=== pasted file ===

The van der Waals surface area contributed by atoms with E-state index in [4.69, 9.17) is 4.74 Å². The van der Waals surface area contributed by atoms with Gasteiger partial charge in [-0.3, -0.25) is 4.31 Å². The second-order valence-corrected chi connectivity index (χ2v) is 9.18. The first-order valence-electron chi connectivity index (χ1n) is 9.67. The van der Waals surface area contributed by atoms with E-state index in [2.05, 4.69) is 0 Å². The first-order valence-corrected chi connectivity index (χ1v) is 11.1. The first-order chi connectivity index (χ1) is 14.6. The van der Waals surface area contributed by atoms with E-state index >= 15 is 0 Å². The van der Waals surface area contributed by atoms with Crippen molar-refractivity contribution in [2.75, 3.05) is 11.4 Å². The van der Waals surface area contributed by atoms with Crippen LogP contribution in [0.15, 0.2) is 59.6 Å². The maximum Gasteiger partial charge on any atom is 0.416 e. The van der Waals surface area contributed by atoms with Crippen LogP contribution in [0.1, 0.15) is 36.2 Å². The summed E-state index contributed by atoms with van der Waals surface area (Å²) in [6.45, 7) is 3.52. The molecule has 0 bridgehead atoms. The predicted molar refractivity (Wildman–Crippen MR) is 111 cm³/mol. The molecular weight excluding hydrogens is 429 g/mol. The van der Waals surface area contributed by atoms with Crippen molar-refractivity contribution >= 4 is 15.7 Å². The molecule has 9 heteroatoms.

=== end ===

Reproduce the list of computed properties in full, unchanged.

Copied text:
The van der Waals surface area contributed by atoms with E-state index in [4.69, 9.17) is 4.74 Å². The van der Waals surface area contributed by atoms with Gasteiger partial charge in [-0.3, -0.25) is 4.31 Å². The second-order valence-corrected chi connectivity index (χ2v) is 9.18. The first-order valence-electron chi connectivity index (χ1n) is 9.67. The van der Waals surface area contributed by atoms with E-state index in [2.05, 4.69) is 0 Å². The first-order valence-corrected chi connectivity index (χ1v) is 11.1. The first-order chi connectivity index (χ1) is 14.6. The van der Waals surface area contributed by atoms with E-state index >= 15 is 0 Å². The van der Waals surface area contributed by atoms with Crippen molar-refractivity contribution in [2.75, 3.05) is 11.4 Å². The van der Waals surface area contributed by atoms with Crippen LogP contribution in [0.15, 0.2) is 59.6 Å². The maximum Gasteiger partial charge on any atom is 0.416 e. The van der Waals surface area contributed by atoms with Crippen LogP contribution in [0.1, 0.15) is 36.2 Å². The summed E-state index contributed by atoms with van der Waals surface area (Å²) in [6.45, 7) is 3.52. The molecule has 0 bridgehead atoms. The predicted molar refractivity (Wildman–Crippen MR) is 111 cm³/mol. The molecular weight excluding hydrogens is 429 g/mol. The van der Waals surface area contributed by atoms with Crippen molar-refractivity contribution >= 4 is 15.7 Å². The molecule has 9 heteroatoms.